Picking up the game at a young age and playing professionally before retiring to be a coach - this was the conventional path the current Geylang United coach did not take
By Kenneth Tan
A national athlete, a Navy regular and a businessman – those are the varied identities which Kanan Vedhamuthu has taken on at various parts of his life.
However, Kanan, as he more fondly known, has always had football as a big part in his life, which was what led to him jumping at the opportunity to get involved in his favourite sport back in 1999.
Since then, he has gritted his teeth in less glamorous coaching roles, before finally arriving at his latest destination – an S.League head coach.
In part one of our three-part profile, the current head coach of Geylang United talks about his life prior to football, and how he got a chance at his beloved game.
Life before football
Unlike many other coaches, Kanan has never played football at a professional level. When he was young, his energies were focused on another sport – and he excelled in it too.
“At my age group, football was very competitive and there were too many stars - Fandi was two years my senior, and Sundram was also three years senior!" Kanan recalled.
"That was why I decided to take on athletics. Maybe for sprints, you need some in-born talent but for longer distances, you can make it to the top if you work hard."
The desire to keep fit for National Service, coupled with the then-vibrant athletics scene, started to shape Kanan into a solid long-distance runner.
Describing how it all began, he said: “I was in the Navy for eight years as a regular. When I enlisted at the age of 18, I started to train with the bunch of national athletes at that time to keep myself fit.
"Then I started to participate in competitions which I did well [in], and eventually got selected to represent SAF Sports Association [SAFSA]. At that time, representing SAFSA was a big thing. Also, there was a lot of events then like the inter-club competitions and national meets where clubs like Lightswift, Flash and SAFSA would compete.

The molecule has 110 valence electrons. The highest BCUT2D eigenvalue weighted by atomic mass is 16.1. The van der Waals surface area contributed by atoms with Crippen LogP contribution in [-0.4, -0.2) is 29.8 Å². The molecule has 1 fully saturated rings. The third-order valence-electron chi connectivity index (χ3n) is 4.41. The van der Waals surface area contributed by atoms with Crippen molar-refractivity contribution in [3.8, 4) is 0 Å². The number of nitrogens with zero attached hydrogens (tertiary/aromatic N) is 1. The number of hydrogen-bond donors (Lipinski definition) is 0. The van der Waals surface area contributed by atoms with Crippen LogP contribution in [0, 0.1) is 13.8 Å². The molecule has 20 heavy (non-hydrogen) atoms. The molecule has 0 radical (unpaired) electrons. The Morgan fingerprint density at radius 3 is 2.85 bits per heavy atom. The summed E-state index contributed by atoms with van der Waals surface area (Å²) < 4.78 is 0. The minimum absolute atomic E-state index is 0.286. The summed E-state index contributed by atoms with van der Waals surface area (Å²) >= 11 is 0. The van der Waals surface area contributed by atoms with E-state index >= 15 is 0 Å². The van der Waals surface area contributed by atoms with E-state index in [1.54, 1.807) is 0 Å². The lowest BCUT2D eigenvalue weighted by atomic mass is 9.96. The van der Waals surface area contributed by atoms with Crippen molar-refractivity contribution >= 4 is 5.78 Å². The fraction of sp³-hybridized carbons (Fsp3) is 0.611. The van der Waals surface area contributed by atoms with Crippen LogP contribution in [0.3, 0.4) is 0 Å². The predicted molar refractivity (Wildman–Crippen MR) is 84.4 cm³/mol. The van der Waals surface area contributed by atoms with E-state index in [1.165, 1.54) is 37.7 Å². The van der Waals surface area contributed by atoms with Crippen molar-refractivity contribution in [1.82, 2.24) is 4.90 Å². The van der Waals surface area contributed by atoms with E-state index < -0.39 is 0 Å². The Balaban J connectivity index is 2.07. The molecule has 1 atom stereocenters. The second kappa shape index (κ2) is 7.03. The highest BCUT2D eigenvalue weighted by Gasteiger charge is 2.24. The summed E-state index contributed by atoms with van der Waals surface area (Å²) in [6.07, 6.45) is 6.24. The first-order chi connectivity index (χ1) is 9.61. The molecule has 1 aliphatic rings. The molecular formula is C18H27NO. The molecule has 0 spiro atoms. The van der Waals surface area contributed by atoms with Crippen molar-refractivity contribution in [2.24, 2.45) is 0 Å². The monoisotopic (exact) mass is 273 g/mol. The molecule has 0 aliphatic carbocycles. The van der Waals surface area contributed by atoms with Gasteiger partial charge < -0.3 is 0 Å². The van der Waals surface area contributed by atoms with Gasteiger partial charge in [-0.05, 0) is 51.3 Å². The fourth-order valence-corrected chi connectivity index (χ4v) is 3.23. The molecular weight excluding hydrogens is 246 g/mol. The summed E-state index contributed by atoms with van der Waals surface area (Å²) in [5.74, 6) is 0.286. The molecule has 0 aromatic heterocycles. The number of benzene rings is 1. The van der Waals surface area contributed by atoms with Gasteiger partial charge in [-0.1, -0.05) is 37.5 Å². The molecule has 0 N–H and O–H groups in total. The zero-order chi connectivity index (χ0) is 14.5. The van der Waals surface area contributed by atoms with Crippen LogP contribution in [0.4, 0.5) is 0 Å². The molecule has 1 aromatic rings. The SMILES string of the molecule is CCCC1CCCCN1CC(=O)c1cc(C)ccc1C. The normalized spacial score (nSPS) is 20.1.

"Now, all this craze has died down."
Indeed, he found his niche area in full marathons as he went on to represent the nation in that category.
“When I turned 21, I tried a three-quarter marathon in which I came in first - that was when I wanted to try a full one," Kanan explained.
At the age of 24, he entered the trials for the 1989 SEA Games which was held at the Singapore Marathon, where the top two finishers would earn the right to represent the nation.
Kanan finished second, securing a place in the regional games, but his dream of winning a medal for Singapore was cruelly dashed when he sustained an injury at the competition.
“I went to the Games in Malaysia a year later, but I did not run in the end because I got injured there,” he lamented.
He did recover eventually to compete in another regional meet in Penang, but unfortunately never got close to something as big as the SEA Games again.
Eventually, Kanan decided to retire from the sport for good at the age of 27 due to the heavy toll it took on his body.
“Actually for marathoners, they peak at the age of 29 to 30 but I decided to retire earlier because it was too tiring for me," he elaborated.
"To train for a marathon was no joke as you have to train twice a day [and] that was especially the case when I was still serving the nation.
"I started work at 7.30 am everyday at Pulau Brani Camp but I had to wake up two hours earlier to do my morning run. I finished work around 3 p.m, and then I went to train again.”
|Kanan as featured in The Straits Times. Photo provided by Kanan|
He still holds vivid memories about his athletics career, and revealed that he has newspaper cuttings of his achievements.
“My personal-best timing for a full marathon stands at around 2 hours 42 minutes; I think the current Singapore record* is around 2 hours 30 minutes or something,” he said with pride.
Going into football
After eight years of serving the country, the then 26-year-old Kanan went into another path - the electrical business.
However, football continued to hold a special place in his heart and he mustered up the courage to try and carve out a ball-playing career when the S.League started in 1996."I have always liked football. I remember
when I was in Secondary Three, I would go and watch every Malaysia Cup game, every game in which Singapore was playing and every game at the [old] Jalan Besar Stadium," he recalled fondly.
"When the S.League started, I went for trials at Woodlands Wellington but the players then were too good, especially Sundram, so I did not manage to get in.
"Thus I went to Wellington FC, who were playing in the first division of the National Football League. At that time, playing in the NFL was already considered good enough as that was where the S.League started from."
Kanan spent two years at the club before moving to Tampines Rovers the season after. That was the last stop of his footballing career, as he was forced to retire after failing to recover from a persistent shoulder injury.
A year without any competitive action saw Kanan, then only 33, return to his electrical business trade before a coaching opportunity at Woodlands came along.
"I enjoyed doing business but the opportunity came when Venga called me." he recounted.
Part 2 of the feature will be published tomorrow
*The current Singapore national record for the marathon is 2:24:22, held by Murugiah Rameshon.